Parking warden and fund to tackle ‘bad development’ – things Portishead could have if tax increases

PUBLISHED: 07:00 14 November 2019

Money. Picture: Getty Images

Money. Picture: Getty Images


A parking warden, money to buy land and a fund to fight ‘bad development’ could be available to Portishead, if increases to its precept are supported.

Portishead Town Council will host a meeting at the Folk Hall, in High Street, on November 20 at 7.30pm to kick off a six-week public consultation on its finances.

The precept is the portion of council tax collected and spent in Portishead, currently set at £26 per year for a band D house.

That figure has been labelled 'dangerously low' by Cllr Caritas Charles, who accused his predecessors - the vast majority of whom were replaced in May's election - of 'financial vandalism' after the town council revealed it expects to lose £50,000 over a two-year period.

Town council chairman Paul Gardner said: "In Portishead we pay 50p per week per Band D household as our precept.

"For comparison, the precept in Clevedon is 90p and it is £1.43 in Yatton, £1.47 in Weston and £1.48 in Nailsea, which enables those towns to provide more services."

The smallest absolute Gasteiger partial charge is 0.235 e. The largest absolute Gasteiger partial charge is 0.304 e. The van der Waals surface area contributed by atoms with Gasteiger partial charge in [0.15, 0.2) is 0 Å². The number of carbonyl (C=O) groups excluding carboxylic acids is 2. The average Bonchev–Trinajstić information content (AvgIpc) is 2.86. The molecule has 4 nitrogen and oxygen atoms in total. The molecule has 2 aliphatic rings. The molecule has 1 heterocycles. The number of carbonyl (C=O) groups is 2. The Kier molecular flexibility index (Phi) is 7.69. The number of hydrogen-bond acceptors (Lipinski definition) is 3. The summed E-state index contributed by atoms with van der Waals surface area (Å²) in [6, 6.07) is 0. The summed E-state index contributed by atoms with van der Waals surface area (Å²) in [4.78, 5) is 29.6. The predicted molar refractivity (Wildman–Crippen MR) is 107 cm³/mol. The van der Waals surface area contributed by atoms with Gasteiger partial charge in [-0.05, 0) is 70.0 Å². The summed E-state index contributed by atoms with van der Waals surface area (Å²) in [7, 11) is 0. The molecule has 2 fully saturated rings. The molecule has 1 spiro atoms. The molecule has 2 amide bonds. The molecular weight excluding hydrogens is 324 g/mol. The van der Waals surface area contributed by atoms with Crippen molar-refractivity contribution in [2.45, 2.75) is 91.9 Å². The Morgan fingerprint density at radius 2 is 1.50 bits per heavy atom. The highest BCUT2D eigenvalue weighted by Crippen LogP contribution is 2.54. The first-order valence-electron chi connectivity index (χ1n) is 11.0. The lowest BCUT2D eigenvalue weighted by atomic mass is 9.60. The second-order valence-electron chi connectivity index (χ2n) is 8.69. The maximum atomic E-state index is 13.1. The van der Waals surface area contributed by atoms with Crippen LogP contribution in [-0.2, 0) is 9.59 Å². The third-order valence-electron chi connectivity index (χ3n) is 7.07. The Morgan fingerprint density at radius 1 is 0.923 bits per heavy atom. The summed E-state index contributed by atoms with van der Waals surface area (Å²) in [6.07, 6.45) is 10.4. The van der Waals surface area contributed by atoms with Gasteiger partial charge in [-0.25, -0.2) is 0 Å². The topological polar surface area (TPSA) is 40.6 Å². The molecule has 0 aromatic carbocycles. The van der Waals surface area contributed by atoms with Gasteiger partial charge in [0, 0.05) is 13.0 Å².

The town council has vowed it will increase the precept in next year's budget to replenish its reserves - but the amount it increases is down to the public.

People will be presented with three options: an 'economy' council, and 'economy plus council' or a 'first-class council'.

The economy level will see a small increase in the precept, which will see 'depleted reserves slowly replenished' and support for community groups like Portishead In Bloom and the town's youth centre remain static.

Under the economy plus measure, there will be a slightly larger increase to enable spending on 'one community project per year' and support events such as the carnival. This option could also see money available to modernise the town's CCTV system and pay for a parking enforcement officer.

The first-class option would bring the benefits of the other levels, in addition to creating a 'fighting fund to tackle bad development' and the ability to purchase parcels of land to preserve green spaces, but at an increased cost.

Cllr Gardner added: "There's no cap on precept rises but the Government may change this, so now could be the chance to set it at a level which will fund the services we believe Portishead deserves."

People unable to attend the meeting can send questions to the council by emailing by January 3.

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